The intersection of technology and leadership

Why ORID matters?

Last time I wrote about the ORID (Objective, Reflective, Interpretive, Decisional) model for conversations. Software development is hard because not only do you have to deal with technical challenges, but there are so many opportunities for poor communication. Detecting when poor communication occurs is important, as it lets you ask questions and steer conversations back into a much more productive result. Here’s a classic conversation I hear on software teams all the time:

Person A: We’re going to use <tool/framework/library>
Person B: No! <tool/framework/library> sucks. We’re going to use <alternative tool/framework/library>

Note that both of these people have jumped to the Decisional stage of the conversation (i.e. What to do). I’m sure that individually, both people went through the model, yet didn’t attempt to step through together (or as a team) each of those stages. I’ve learned that it’s easy to jump to different conclusions (D) if you don’t share the same background.

Using the ORID model as a guide, here’s a much more effective way the people could have had that conversation:
Person A: I’ve noticed we write a lot of code that deals with files. (O)
Person B: I’ve noticed that as well. (O)
Person A: It makes me feel frustrated (R) because we spend less time doing interesting stuff (I)
Person B: I didn’t realise you were frustrated about it! I also notice we tend to have a lot of bugs in that area as well (I)
Person A: I’d like to use some <tool/framework/library> so that we can improve our productivity (D)
Person B: I definitely would like to as well.
Person A: I think <tool/framework/library> would work well
Person B: I’ve had bad experiences with <tool/framework/library> because it also has lots of bugs (I). I think <alternative tool/framework/library> might still do the job, and help you feel less frustrated. What do you think? (D)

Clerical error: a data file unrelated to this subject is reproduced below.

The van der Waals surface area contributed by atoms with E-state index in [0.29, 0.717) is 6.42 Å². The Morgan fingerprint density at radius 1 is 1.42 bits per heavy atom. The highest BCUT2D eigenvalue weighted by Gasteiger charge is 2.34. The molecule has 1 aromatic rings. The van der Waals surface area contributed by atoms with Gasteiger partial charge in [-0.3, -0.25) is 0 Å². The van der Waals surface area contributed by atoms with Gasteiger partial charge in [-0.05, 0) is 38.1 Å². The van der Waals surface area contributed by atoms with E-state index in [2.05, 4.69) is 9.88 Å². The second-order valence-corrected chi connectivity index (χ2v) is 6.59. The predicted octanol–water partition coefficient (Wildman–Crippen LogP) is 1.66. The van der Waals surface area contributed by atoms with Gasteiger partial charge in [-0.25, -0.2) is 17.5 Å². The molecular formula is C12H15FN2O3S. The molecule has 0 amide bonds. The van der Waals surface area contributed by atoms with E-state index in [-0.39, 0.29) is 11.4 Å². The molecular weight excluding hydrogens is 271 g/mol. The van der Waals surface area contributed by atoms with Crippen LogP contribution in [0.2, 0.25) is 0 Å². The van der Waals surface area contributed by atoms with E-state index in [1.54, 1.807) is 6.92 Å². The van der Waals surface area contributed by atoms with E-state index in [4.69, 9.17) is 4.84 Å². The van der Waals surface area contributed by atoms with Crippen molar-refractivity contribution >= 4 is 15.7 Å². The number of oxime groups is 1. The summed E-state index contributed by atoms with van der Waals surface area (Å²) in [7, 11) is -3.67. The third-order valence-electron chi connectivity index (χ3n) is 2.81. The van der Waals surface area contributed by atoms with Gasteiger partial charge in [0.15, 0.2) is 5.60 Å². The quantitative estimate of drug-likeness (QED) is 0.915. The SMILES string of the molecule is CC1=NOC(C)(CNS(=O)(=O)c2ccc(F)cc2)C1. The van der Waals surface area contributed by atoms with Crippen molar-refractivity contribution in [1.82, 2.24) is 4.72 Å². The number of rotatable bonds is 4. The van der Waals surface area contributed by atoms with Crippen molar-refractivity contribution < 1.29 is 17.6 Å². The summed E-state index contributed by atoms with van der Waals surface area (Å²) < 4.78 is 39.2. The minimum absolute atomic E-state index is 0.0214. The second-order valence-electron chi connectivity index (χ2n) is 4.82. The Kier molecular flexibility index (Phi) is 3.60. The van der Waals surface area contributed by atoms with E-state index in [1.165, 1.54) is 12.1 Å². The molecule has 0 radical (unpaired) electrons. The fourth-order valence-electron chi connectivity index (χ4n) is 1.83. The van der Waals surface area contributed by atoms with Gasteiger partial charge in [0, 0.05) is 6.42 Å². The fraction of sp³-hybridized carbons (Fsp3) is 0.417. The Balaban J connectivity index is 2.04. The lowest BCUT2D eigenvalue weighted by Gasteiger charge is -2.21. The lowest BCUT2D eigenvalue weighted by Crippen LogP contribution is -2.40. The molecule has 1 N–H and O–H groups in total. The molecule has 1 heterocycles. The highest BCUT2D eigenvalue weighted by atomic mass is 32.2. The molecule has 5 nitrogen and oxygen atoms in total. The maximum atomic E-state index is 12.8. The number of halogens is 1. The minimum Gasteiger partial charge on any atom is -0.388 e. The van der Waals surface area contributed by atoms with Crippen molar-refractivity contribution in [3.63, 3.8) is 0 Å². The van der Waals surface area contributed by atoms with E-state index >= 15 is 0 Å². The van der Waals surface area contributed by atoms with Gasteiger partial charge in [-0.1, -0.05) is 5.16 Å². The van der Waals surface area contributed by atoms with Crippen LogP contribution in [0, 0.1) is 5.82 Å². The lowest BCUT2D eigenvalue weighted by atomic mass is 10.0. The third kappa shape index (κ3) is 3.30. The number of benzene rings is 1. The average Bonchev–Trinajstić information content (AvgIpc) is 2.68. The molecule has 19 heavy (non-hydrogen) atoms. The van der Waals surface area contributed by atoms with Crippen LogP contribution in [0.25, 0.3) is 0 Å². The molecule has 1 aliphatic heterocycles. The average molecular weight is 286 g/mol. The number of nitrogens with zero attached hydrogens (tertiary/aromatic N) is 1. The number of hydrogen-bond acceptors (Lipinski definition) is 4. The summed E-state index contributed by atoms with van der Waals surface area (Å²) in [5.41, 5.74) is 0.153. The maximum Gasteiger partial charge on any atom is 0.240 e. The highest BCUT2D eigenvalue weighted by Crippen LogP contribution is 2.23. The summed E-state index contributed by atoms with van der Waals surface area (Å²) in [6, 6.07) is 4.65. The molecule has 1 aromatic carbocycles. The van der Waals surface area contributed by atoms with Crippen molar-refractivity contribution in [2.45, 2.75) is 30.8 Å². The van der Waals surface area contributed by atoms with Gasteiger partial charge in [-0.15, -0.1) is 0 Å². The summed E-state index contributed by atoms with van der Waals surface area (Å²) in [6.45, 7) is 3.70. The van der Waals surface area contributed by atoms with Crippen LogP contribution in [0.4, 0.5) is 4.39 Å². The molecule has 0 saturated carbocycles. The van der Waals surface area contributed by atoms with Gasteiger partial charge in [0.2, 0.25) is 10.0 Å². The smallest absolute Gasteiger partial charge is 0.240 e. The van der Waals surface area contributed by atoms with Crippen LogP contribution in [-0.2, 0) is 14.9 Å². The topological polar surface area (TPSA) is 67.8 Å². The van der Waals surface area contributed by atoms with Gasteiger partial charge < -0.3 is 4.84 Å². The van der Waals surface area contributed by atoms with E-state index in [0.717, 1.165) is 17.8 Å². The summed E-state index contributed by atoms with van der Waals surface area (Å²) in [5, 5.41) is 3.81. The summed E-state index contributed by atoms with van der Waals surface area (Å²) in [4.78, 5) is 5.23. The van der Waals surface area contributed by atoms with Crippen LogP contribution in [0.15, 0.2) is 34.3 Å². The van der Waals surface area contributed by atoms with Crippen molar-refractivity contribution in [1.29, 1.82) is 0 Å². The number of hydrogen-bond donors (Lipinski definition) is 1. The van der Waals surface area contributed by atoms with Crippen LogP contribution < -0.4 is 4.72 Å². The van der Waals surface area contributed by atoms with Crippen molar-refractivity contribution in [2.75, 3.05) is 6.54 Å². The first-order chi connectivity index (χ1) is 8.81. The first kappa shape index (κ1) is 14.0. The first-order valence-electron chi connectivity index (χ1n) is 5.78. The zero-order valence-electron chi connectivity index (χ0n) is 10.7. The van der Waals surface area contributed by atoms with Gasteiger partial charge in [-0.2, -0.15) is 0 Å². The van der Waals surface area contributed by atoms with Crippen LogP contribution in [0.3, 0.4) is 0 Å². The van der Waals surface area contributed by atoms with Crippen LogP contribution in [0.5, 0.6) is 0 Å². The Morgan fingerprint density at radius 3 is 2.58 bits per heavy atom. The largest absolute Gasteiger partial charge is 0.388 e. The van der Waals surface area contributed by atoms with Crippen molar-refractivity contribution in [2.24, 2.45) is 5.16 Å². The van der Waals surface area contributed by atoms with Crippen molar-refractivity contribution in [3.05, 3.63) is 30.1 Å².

Person A: Let’s give it a go.

The conversation may not still go in the same direction of agreement, however there is much more opportunity to discuss why one particular solution will fit the issues both parties are feeling. Without making those items explicit, the discussion becomes an argument about choosing one solution over another. With a shared understanding of how both people are feeling, there are many more opportunities to clarify what problems the solutions are trying to fix. In fact, the solution each party originally thought of may change as a result.

2 Comments

  1. Andy Palmer

    It may also be a good idea to defer making the decision until later, giving us more options.
    For example, we might have two developers arguing over Hibernate or iBatis. If we can hide the real framework behind something else, we can try both (and more) without affecting the main body of code.
    We can defer the decision until we have real data on which performs better in our situation.

  2. jim barritt

    Hi Pat,
    I think you have expressed that very clearly, thanks its very useful.

    Something I try to bear in mind (often harder to do in practice) is that whatever might be my preferred solution going into a discussion, there may be some context I am unaware of which leads to a different solution.

    I agree with Andy regarding evidence based decisions, if we can agree on a way to proove one solution over another we are in a much stronger position, e.g. Maybe we try out both together.

    Another aspect is that if someone has a negative association with a certain solution, it is important to try and get to the root of why that is. Did they use an older version? Maybe the context was different and they are not aware of something in the current context? Or maybe there is something you are missing and it will benefit everyone to get to the bottom of it.

    Whichever, as you say, if you can at least get a shared understanding of the problem you are working together rather than in different directions.

    Cheers,
    Jim

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